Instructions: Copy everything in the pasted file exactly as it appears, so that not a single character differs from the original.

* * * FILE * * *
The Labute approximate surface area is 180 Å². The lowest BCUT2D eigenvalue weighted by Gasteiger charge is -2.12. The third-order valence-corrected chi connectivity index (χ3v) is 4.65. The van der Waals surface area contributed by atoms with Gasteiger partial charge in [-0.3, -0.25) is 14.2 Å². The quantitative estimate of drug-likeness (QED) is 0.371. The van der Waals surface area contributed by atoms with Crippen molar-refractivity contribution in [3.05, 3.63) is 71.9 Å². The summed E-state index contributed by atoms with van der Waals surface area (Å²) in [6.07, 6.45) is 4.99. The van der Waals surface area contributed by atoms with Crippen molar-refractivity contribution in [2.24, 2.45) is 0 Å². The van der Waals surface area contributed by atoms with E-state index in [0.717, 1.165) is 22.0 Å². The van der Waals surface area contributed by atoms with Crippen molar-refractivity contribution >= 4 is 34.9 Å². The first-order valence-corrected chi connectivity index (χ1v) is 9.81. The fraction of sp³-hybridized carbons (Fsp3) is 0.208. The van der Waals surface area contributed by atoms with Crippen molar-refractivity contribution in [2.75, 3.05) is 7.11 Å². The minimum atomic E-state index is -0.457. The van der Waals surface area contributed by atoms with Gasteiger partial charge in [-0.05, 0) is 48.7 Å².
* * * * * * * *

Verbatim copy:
The Labute approximate surface area is 180 Å². The lowest BCUT2D eigenvalue weighted by Gasteiger charge is -2.12. The third-order valence-corrected chi connectivity index (χ3v) is 4.65. The van der Waals surface area contributed by atoms with Gasteiger partial charge in [-0.3, -0.25) is 14.2 Å². The quantitative estimate of drug-likeness (QED) is 0.371. The van der Waals surface area contributed by atoms with Crippen molar-refractivity contribution in [3.05, 3.63) is 71.9 Å². The summed E-state index contributed by atoms with van der Waals surface area (Å²) in [6.07, 6.45) is 4.99. The van der Waals surface area contributed by atoms with Crippen molar-refractivity contribution in [2.24, 2.45) is 0 Å². The van der Waals surface area contributed by atoms with E-state index in [0.717, 1.165) is 22.0 Å². The van der Waals surface area contributed by atoms with Crippen molar-refractivity contribution >= 4 is 34.9 Å². The first-order valence-corrected chi connectivity index (χ1v) is 9.81. The fraction of sp³-hybridized carbons (Fsp3) is 0.208. The van der Waals surface area contributed by atoms with Crippen molar-refractivity contribution in [2.75, 3.05) is 7.11 Å². The minimum atomic E-state index is -0.457. The van der Waals surface area contributed by atoms with Gasteiger partial charge in [-0.05, 0) is 48.7 Å².